Flags across the U.S. were ordered to be flown at half-staff in remembrance of the 1 million Americans who lost their lives to COVID-19

Image caption: Flags across the U.S. were ordered to be flown at half-staff in remembrance of the 1 million Americans who lost their lives to COVID-19

Credit: Will Kirk / Johns Hopkins University

More than 1 million COVID-19 deaths should serve as warning to U.S.

Nation needs better strategies for infectious disease surveillance to better combat the rising threat of novel coronaviruses, Johns Hopkins experts say

Experts from the Johns Hopkins Coronavirus Resource Center on Friday said the recent milestone of 1 million COVID-19 deaths in the United States should serve as a stark warning that the nation needs to improve disease surveillance, rebuild trust in public health agencies, and invest more in vaccine development.

"We've all been impacted by the pandemic, but none more so than those who have experienced the death of a loved one," said Brian Garibaldi, the CRC clinical lead and medical director of the Johns Hopkins Biocontainment Unit. "I think that's important to take time to reflect on that."

The United States officially crossed the 1 million deaths threshold on Tuesday, according to CRC data. Johns Hopkins and other experts agree that the number of U.S. and global fatalities is likely much higher but have gone undetected by inaccurate tracking methods deployed by governments.

The acknowledgement of such flawed systems and the lack of presence of a national strategy for capturing at-home tests have served to undermine the public's trust in its health institutions.

"We need to work to restore our faith and trust in medical institutions and health care agencies such as the CDC and the WHO," Garibaldi said. "We need to actively combat misinformation as a threat to public health and to the very nature of our society."

Beth Blauer, CRC data lead and associate vice provost of Public Sector Innovation, said a toll of 1 million deaths was "unfathomable" at the start of the pandemic and that the milestone is a "somber reminder" that Americans continue to die every day of COVID-19.

"We cannot afford to become numb to the numbers."
William Moss
CRC vaccinology lead

But the lack of reliable data on testing has left the nation "flying blind with a very limited understanding of where the disease is and which communities are being disproportionately impacted," Blauer added.

As Blauer has been warning on the CRC's Pandemic Data Initiative, multiple states have started to reduce their public reporting and tracking just as new surges are being reported across the country.

"At times we were able to be very precise about where we were sending testing resources and vaccine information," Blauer said. "We are going to lose the ability to be precise with how we target interventions and mitigations."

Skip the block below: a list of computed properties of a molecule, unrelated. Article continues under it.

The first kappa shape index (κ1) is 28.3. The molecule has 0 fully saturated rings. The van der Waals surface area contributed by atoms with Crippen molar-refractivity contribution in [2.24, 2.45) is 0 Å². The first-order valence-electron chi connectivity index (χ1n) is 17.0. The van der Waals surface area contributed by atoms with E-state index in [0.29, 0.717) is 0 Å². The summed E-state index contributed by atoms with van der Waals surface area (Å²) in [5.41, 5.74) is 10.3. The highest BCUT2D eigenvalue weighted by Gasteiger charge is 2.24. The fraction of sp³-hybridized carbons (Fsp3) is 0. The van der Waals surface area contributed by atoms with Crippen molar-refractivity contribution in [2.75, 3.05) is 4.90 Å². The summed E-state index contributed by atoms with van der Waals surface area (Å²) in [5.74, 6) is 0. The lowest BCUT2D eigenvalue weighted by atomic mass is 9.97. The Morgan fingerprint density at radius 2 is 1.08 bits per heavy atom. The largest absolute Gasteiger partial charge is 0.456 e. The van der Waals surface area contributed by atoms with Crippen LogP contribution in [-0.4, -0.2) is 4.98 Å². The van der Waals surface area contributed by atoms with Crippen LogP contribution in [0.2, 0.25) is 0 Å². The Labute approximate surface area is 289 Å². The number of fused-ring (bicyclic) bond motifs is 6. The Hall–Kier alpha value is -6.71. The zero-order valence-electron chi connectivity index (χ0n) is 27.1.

William Moss, CRC vaccinology lead and the executive director for the International Vaccine Access Center, said the nation also needs to do far better at increasing vaccination coverage beyond the 67% of the U.S. population considered to be "fully vaccinated," a category that is changing as recommendations call for additional doses.

"This is such a tragic milestone," Moss said. "But it's made even more tragic by the fact that many of these deaths could have been prevented with vaccination."

"We cannot afford to become numb to the numbers," he added. "We need to continue to be vigilant and one of our best tools is vaccination."

Garibaldi agreed.

"It cannot become the new normal that we allow a preventable disease to kill hundreds, if not thousands, of people every day," he said. "We've seen with careful attention to data, wearing masks, appropriate social distancing, and with vaccines that we can largely eliminate death from respiratory viral pathogens if we recognize where they are and act according to the data."

"It cannot become the new normal that we allow a preventable disease to kill hundreds, if not thousands, of people every day."
Brian Garibaldi
CRC clinical lead

National and international leaders and the public need to "recognize that climate change is a public health issue."

"As we think about this pandemic, this is the third time in the last 20 years that there's been a novel coronavirus that's been spread person to person and each one is worse than the one before," he said. "This is a general reminder that zoonotic diseases are on the rise as climate change has changed how we interact with animals in our environment, and the interconnectedness of our world means we have to step up surveillance, not just in the United States, but everywhere."

The emergence of monkey pox cases in Europe and North America should serve as an added reminder that the global public health industry also must continue to develop new vaccines to be prepared for the next virus that jumps from animals to humans.

Crystal Watson, the CRC public health lead and a senior scholar at the Johns Hopkins Center for Health Security, said the pandemic is still not over and it will continue to play a significant role in the health of the United States and the world for years to come.

"The public health impact of these deaths is much more widespread than this official number," Watson said. "People who have died from COVID have left behind family and friends, loved ones, and, very unfortunately, left children without parents and grandparents to care for them. And, in some cases, parents who have to go on without their children.

"The toll goes beyond the deaths themselves," she added.